Definition of an Escrow Account
When you're going through the home buying process you may repeatedly hear the definition "escrow account." If these words are confusing to you then don't worry; it's easy to sort out.
Escrow Account Defined in Simple Terms
An escrow account is a deposit account that is created by a third party, usually an escrow agent, to hold in trust valuable assets that are tied to a transaction process on behalf of the transacting parties. In mortgage transactions, money is deposited in an escrow account by a homeowner for purposes of fulfilling the recurring debt obligations attached to a home.
The use of an escrow account in mortgage transactions is a procedural requirement that safeguards a lender's interests in a mortgaged property. The escrow account serves as the lender's platform for guaranteeing the prompt payments of any recurring liabilities by a homeowner. Such liabilities include property taxes, lease payments, and homeowner's insurance premiums. Escrow accounts are regulated by both at the federal and state governments.
Escrow Account Regulations
The federal government regulates escrow accounts through the Real Estate Settlement Procedures Act. RESPA primarily protects you from exploitation by your lender. Some of the core provisions of RESPA include:
- It limits the amount of money a lender can require you hold in an escrow account for payments (such as insurance and taxes).
- It requires a lender to submit an initial and annual statement about your escrow account.
- The lender cannot arbitrarily dictate the amounts that you will be required to deposit to an escrow account.
Refer to the U.S. Department of Housing and Urban Development (HUD) settlement cost booklet to determine if your lender's recommended deposits are reasonable.
Different states have different regulations for escrow accounts. Scrutinize your state's regulations as well to determine the legal compliance of your lender's terms and conditions for an escrow account.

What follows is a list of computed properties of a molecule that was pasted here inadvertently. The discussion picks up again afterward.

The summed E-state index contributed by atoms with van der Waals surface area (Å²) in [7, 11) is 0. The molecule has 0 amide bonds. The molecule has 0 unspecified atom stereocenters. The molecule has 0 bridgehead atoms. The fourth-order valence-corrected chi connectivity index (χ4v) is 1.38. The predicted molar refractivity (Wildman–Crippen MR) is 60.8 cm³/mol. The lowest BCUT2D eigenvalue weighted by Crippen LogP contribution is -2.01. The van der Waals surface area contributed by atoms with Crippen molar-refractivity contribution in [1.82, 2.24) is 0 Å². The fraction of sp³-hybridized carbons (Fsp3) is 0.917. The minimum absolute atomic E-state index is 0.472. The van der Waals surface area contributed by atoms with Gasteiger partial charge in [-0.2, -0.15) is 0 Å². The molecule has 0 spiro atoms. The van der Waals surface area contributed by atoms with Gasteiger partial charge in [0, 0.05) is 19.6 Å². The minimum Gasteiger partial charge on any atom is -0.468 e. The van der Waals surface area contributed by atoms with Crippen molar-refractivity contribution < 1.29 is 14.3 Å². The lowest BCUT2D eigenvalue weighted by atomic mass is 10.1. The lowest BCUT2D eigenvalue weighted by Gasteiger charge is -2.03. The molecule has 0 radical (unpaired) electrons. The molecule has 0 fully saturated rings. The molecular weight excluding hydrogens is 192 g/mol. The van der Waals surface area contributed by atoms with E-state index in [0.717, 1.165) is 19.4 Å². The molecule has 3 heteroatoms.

How Exactly Does Escrow Work?
As the borrower, you bear the responsibility of depositing the monthly installments for the liabilities or debts attached on your home to an escrow account as they become due. The lender then transfers the amounts to the respective accounts to settle the underlying liabilities or debts attached to your home.
The money in an escrow account that is used to settle your recurring homeowner's bills effectively becomes an escrow disbursement. You will not be liable to any penalties that may arise out of late conveyance of the escrow disbursements by your mortgage lender. Such penalties are automatically transferred to the lender or the company that services your mortgage since it is their responsibility to manage your escrow account.
Sometimes you may be required to deposit more money each month than what is actually due to cover the bills. This extra amount is called a cushion. If you fail to pay into your escrow account one month, then that cushion will cover that month's bills. Respected and reliable lenders, however, do not generally demand large amount of cushions. Some lenders even pay interest to the borrower for money sitting in an escrow account.
Escrow analysis is a periodic review of an escrow account that is undertaken to gauge if the deposits committed to your escrow account are sufficient to cover the outstanding monthly bills in relation to fluctuations to the amounts of the bills. The escrow analysis allows for appropriate adjustments to be made to either increase or reduce the monthly installments to match the prevailing billing amounts. Lenders typically analyze escrow accounts on an annual basis.
You have the legal rights to file a dispute should you be of the opinion that your lender's recommended deposits to an escrow account are unreasonably high. The first step involves making a written request to your lender. The lender is obliged to respond on the basis of the RESPA regulations within 20 days and resolve the written request in 60 days. Proceed to the next step and file a complaint with HUD in the event that you fail to reach a satisfactory agreement with your lender.